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THE FEMALE GAZE: “Rebecca Moseman: Seeing into the Soul of her Subjects” by Diana Nicholette Jeon

Rebecca Moseman received her BA in Fine Arts from Virginia Tech in 1997 and her MFA from RIT in 2001. She has worked as a graphic designer in private industry and the government. The John Simon Guggenheim Memorial Foundation honored her as a 2023 Guggenheim Fellow in Photography and a recipient of the Joel Conarroe Grant. In 2022, she was a finalist in the Arnold Newman Prize in Portraiture through the Maine Media Workshops. Her work has been exhibited across the US and internationally and featured in numerous photography magazines and online platforms.

The Garage Men from the series The Land Where Roots Grow Deep

I first became acquainted with Rebecca Moseman and her work when I saw imagery from Into the Moon’s Room on Facebook seven or eight years ago. I was enchanted by the series title and its poetic quality, though at the time, I had no idea it referenced her sister, who had passed away. For me, many series about children are overly reliant on the innocence and likeability of the given kids filling the frame, but that was not how this work felt to me. I found the images of Moseman’s son equally poetic. The work was beautiful but also solemn and forlorn. It made me want to know what the boy was doing and why, rather than just saying to myself, “Oh, the kid on the swing. Fun. Cute,” (or something along those lines.)

I’ve watched her work develop from the distance of thousands of miles away while still having intermittent contact when our paths crossed for exhibitions. I’ve cheered on her continued success in her work. I am not alone: Moseman was named one of the 2024 Guggenheim Fellows for Photography. We all know just how tough those odds are. And how daunting the application process is. You have to be at the top of your game with your work and your writing to be honored with that award. Yet she managed to ace it after beginning the application a week before it was due. Most people spend the better part of a year. If that doesn’t make you sit up and take notice, I don’t know what would. It’s amazing!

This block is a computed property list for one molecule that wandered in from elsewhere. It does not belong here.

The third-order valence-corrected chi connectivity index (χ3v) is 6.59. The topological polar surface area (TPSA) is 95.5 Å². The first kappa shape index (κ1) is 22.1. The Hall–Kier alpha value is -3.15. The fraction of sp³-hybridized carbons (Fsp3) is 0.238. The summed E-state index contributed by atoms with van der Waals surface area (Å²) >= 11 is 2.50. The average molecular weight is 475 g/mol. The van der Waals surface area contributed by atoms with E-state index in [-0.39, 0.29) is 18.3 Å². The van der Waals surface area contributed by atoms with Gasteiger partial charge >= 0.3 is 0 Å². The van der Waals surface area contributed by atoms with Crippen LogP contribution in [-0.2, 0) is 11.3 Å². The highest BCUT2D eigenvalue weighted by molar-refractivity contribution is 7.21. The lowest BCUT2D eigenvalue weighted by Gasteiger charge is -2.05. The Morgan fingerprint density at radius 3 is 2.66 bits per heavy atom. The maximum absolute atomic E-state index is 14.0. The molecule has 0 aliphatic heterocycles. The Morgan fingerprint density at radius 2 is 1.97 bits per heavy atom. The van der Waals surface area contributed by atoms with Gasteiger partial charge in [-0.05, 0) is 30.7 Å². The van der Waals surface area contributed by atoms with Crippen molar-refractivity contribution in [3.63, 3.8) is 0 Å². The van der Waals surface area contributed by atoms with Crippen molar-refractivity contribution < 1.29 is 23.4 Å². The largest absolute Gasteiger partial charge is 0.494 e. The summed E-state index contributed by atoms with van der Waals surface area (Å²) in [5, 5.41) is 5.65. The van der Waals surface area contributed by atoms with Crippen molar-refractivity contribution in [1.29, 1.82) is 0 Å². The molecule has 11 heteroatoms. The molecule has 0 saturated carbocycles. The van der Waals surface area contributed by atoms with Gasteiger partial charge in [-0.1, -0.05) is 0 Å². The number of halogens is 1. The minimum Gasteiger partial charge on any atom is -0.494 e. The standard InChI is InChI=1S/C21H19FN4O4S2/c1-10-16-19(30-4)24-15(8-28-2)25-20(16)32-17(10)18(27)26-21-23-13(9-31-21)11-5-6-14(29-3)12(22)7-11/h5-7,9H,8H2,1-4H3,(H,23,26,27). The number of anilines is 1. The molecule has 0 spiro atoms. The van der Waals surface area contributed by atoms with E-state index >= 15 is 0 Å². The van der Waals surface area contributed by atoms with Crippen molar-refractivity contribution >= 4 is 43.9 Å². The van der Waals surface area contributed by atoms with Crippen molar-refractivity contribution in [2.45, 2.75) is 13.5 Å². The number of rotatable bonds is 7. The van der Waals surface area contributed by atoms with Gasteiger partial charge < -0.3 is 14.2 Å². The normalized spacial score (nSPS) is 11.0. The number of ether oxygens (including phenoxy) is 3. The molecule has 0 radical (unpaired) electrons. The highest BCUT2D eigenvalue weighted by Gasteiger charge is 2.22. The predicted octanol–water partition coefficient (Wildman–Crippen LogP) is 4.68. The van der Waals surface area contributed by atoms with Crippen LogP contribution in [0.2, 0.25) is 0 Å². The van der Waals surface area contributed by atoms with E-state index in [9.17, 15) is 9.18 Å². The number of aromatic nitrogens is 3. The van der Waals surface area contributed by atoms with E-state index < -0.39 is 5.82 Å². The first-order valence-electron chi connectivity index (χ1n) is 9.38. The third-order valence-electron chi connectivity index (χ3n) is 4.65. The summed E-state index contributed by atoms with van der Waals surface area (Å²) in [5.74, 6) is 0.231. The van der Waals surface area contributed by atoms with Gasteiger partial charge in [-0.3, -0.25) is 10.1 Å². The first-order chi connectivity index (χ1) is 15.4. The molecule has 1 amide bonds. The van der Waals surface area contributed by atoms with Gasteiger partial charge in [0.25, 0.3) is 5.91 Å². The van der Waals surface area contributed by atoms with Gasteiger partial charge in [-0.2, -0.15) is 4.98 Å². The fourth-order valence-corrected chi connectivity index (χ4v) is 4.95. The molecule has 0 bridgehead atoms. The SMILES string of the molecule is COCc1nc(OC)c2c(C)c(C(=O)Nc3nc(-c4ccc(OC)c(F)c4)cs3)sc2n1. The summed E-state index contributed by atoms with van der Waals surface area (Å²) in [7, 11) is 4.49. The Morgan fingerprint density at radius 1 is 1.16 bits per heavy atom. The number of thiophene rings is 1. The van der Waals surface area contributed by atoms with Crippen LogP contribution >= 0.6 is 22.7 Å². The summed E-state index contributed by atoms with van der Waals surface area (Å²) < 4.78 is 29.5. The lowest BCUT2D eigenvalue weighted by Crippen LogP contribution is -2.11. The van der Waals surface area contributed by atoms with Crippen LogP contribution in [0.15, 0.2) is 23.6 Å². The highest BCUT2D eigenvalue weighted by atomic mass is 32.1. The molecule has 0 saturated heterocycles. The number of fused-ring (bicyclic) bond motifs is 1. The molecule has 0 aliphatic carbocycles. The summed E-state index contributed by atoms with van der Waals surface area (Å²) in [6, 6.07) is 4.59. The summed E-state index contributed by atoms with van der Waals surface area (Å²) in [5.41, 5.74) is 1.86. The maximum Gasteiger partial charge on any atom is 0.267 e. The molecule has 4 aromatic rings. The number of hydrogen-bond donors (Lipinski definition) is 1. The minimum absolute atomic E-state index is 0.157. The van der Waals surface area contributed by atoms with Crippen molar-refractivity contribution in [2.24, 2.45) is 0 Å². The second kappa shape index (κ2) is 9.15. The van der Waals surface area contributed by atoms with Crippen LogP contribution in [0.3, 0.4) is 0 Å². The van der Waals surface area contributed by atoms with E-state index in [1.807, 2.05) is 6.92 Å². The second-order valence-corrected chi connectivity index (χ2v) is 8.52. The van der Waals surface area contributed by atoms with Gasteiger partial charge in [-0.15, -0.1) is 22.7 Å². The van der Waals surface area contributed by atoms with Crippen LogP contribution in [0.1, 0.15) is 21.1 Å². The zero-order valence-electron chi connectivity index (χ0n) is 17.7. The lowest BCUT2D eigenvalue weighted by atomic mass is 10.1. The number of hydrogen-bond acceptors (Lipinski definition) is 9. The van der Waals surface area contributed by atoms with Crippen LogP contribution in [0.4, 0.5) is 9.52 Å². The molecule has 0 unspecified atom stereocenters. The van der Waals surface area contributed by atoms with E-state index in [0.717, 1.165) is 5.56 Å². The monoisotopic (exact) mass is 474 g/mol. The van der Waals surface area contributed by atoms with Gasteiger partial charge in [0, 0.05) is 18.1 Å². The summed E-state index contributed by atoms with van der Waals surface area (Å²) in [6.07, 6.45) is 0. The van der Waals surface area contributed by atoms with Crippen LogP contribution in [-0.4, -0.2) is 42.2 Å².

I am also in awe of Moseman’s ability to bring out the character of the strangers she photographs. I don’t have that skill. I’m self-conscious and shy when interacting with strangers, likely because I have always hated having my picture taken. I somehow manage to ruin every shot every darn time. I likely bring that awkwardness to bear when I take images of people who did not ask for them. Alternatively, Moseman can coax forward her sitters’ inner selves with little time to get to know them.

In response to my questions, Moseman opened up about her work and her life. I hope you enjoy learning more about her.

Words from the series Into the Moon’s Room

DNJ: Tell us a bit about your childhood.

RM: I was born and raised in Vienna, Virginia, a suburb of Washington, DC. My parents moved out to western Loudoun County (“the countryside” about 40 miles outside of DC) when I was 14 years old, and my oldest siblings were out of the house. I am the youngest of four. My sister was the oldest and ten years older than me. I also have two older brothers. I had a great childhood and spent most of my time playing outside with friends. However, my life changed when I got my first horse in 7th grade. It was a dream come true and a pivotal moment that would shape my future. After that, I spent most of my time caring for, riding, and doing everything and anything with horses. My horse, Gilly, became my best friend and confidant, teaching me valuable lessons about responsibility and perseverance.

Halting Site Training Wheels from the series Irish Travelers.